That’s prophetic activism unparalleled in the recent history of the papacy.
And what specifically is entailed in the repentance necessary to save our Mother? Of course, to share the pope’s vision, we await details in the forthcoming encyclical. However, today’s liturgy of the word points us in the general direction. In the meantime, secular prophets like Naomi Klein fill in the challenging details.
General directions include (as Paul says in today’s second reading) transcending emotions like fear-inspired denial. They include willingness to cut family ties (i.e. narrow nationalism), re-examining our career paths, attachments to property and neo-liberal dreams of unlimited consumption and getting rich.
Specific repentance is more radical than any of our politicians dare articulate. According to Klein, author of This Changes Everything, that’s because our planet has reached “decade zero.” Denialists have led us to squander the leeway we had twenty-five years ago. If we don’t decisively alter within the next ten years our path of production and consumption, the planet’s temperature is bound to rise 4 to 6 degrees Celsius. However, according to climate scientists, any rise beyond 2 degrees will make disastrous climate change irreversible. And that will result in disastrous droughts, water shortages, typhoons, flooding, wildfires, and crop losses with whole cities under water and Islands swallowed by the sea.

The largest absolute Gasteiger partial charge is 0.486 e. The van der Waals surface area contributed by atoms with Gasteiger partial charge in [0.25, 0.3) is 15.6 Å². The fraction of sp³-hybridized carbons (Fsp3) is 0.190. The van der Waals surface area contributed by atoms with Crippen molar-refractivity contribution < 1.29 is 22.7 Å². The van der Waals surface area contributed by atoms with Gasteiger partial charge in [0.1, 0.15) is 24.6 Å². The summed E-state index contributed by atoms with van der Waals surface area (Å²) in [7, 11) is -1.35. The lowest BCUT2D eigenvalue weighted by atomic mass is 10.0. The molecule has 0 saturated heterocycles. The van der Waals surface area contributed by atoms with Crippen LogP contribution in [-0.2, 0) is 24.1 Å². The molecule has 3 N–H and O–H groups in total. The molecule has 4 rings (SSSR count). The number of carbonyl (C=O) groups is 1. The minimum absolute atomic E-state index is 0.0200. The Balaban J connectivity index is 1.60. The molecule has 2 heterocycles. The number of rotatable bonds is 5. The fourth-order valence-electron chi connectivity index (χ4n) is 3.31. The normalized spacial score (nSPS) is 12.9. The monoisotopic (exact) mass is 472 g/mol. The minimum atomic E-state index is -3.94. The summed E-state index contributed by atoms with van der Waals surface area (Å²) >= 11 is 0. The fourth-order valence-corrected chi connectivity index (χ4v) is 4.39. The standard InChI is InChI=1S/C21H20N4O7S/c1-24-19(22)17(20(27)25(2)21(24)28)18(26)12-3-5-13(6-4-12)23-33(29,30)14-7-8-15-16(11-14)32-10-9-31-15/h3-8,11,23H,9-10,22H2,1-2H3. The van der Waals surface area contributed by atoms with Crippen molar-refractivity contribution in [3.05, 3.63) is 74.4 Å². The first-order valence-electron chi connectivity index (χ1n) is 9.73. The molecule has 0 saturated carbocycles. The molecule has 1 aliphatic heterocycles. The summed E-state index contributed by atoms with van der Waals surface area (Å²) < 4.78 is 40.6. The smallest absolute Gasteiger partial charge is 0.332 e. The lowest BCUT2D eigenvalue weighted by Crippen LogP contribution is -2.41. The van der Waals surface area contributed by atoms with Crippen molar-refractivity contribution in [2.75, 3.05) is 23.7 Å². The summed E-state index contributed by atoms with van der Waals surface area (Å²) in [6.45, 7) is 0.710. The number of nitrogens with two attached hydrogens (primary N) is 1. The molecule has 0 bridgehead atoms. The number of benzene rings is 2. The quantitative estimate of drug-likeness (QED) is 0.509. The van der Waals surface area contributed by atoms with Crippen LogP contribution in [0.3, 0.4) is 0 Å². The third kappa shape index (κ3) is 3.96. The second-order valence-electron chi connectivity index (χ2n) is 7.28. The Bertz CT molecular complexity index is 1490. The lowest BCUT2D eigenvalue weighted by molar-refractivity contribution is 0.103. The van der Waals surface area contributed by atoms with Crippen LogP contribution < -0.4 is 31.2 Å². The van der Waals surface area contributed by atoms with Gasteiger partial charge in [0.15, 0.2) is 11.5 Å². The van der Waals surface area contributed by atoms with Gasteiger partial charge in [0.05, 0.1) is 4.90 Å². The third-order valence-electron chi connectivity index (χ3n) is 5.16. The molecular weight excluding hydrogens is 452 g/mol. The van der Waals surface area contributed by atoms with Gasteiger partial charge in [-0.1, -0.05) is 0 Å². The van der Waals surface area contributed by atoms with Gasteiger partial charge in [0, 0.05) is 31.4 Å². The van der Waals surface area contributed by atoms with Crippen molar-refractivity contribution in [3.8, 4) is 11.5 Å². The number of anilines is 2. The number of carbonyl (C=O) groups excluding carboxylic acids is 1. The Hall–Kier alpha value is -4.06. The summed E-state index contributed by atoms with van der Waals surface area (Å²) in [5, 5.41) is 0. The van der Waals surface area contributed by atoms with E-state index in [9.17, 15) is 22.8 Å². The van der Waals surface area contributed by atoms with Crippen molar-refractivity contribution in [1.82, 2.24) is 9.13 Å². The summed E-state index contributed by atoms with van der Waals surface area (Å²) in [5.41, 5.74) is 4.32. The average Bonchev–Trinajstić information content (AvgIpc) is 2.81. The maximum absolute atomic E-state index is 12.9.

To avoid such disasters, required repentance includes:
- Rejecting the neo-liberal myth that has shaped our world over the last 35 years.
- Replacing it (the pope will say) with the biblical vision of the Kingdom (proclaimed by Jesus in today’s gospel reading). God’s Kingdom is characterized not by competition and privatization, but by cooperation, sharing, prioritizing the needs of the poor and respecting the earth as commons.
- Setting aside neo-liberalism’s fetish about regulation, and setting bold national policies guided by clear goals, a strictly imposed time table, and severe penalties for non-compliance.
- Implementing corresponding policies to cut annual emissions in the industrialized world by 8- 10%.